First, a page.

20 Songs, 1 Hour 23 Minutes

EDITORS’ NOTES

One of Houston’s hardest working lyricists, Chamillionaire has been working overtime these past few years turning out dozens of his own ambitiously wordy verses as well as ghostwriting for the likes of Paul Wall and a host of lesser known Houston MCs. On Ultimate Victory Chamillionaire crafts more slick, sing-a-long hooks to consolidate his newfound popularity but is careful to balance hardcore lyricism and thoughtful production against the occasional flash of commercial gloss. The standout tracks here are among the best that Chamillionaire has ever produced. “Pimp Mode” sees him trading artful boasts with UGK’s Bun B, while on “Hip-Hop Police” Cham and Slick Rick rail against what they see as the media's hypocritical assault on Hip-Hop culture. Though these tracks prove that Chamillionaire can trade verse with some of the best MCs in the game, Ultimate Victory sports its share of filler, particularly the leaden “Party Like a Rockstar” knock-off “Rockstar” and the lazy lothario poses of “I Think I Love You”. Nonetheless, Ultimate Victory is a showcase for some of Chamillionaire’s finest verses and is well worth the attention of anyone interested in the Houston scene.

EDITORS’ NOTES

One of Houston’s hardest working lyricists, Chamillionaire has been working overtime these past few years turning out dozens of his own ambitiously wordy verses as well as ghostwriting for the likes of Paul Wall and a host of lesser known Houston MCs. On Ultimate Victory Chamillionaire crafts more slick, sing-a-long hooks to consolidate his newfound popularity but is careful to balance hardcore lyricism and thoughtful production against the occasional flash of commercial gloss. The standout tracks here are among the best that Chamillionaire has ever produced. “Pimp Mode” sees him trading artful boasts with UGK’s Bun B, while on “Hip-Hop Police” Cham and Slick Rick rail against what they see as the media's hypocritical assault on Hip-Hop culture. Though these tracks prove that Chamillionaire can trade verse with some of the best MCs in the game, Ultimate Victory sports its share of filler, particularly the leaden “Party Like a Rockstar” knock-off “Rockstar” and the lazy lothario poses of “I Think I Love You”. Nonetheless, Ultimate Victory is a showcase for some of Chamillionaire’s finest verses and is well worth the attention of anyone interested in the Houston scene.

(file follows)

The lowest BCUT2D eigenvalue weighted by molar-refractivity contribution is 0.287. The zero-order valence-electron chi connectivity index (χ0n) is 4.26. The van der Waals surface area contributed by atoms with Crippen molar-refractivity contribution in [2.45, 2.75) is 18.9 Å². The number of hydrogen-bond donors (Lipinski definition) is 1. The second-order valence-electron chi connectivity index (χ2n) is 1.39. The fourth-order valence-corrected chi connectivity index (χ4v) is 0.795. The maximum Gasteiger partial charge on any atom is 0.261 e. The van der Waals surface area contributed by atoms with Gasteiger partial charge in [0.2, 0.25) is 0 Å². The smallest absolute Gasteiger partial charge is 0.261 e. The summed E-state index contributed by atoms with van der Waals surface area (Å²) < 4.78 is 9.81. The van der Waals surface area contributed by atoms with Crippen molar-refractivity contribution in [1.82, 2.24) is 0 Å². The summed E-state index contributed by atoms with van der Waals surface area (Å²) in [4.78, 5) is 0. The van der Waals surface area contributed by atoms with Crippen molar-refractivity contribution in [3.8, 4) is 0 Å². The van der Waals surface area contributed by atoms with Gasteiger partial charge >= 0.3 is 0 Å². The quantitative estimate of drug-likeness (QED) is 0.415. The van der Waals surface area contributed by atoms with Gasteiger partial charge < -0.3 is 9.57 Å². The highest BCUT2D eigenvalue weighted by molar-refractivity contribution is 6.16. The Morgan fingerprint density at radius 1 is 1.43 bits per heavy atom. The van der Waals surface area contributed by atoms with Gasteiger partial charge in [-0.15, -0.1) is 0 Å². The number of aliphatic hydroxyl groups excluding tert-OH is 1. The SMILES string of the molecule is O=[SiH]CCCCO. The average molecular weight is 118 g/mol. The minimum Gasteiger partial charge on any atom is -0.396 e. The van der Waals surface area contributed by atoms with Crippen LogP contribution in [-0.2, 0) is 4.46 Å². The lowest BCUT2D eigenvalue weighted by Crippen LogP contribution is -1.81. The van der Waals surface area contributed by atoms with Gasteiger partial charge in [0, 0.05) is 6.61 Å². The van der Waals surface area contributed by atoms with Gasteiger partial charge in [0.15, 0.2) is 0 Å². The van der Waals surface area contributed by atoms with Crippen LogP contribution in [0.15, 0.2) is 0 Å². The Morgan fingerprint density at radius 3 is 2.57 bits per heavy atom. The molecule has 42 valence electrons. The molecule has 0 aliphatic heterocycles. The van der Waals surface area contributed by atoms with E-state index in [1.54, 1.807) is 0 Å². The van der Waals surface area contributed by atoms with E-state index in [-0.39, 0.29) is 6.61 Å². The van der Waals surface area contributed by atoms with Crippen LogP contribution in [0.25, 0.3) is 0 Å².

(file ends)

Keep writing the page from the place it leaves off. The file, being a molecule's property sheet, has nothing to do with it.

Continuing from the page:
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About Chamillionaire

Dubbed "the Mixtape Messiah," Houston's Chamillionaire arrived late as a major-label artist during his city's 2005 takeover of mainstream rap -- the Top Ten Sound of Revenge, released during November that year, followed albums from Mike Jones, Slim Thug, and former Color Changin' Click partner Paul Wall -- but he had already built a loyal following outside the South and received significant print coverage. Through a prolific succession of mixtapes, Chamillionaire (born Hakeem Sediki) became known for his deep, versatile voice (he sings his own hooks very effectively) and lyrical ability. Originally part of Swishahouse, he switched to Paid in Full, where he and Paul Wall collaborated on 2002's Get Ya Mind Correct -- an album that sold 100,000 copies. Prior to inking his deal with Universal, he founded the Chamilitary label and began grooming the careers of brother Rasaq and 50/50 Twin. "Ridin'," off The Sound of Revenge, reached the top of the Billboard singles chart and was later nominated for a pair of Grammy Awards. The follow-up to Revenge, titled Ultimate Victory, was released in September 2007. ~ Andy Kellman

HOMETOWN
Houston, TX
BORN
November 28, 1979

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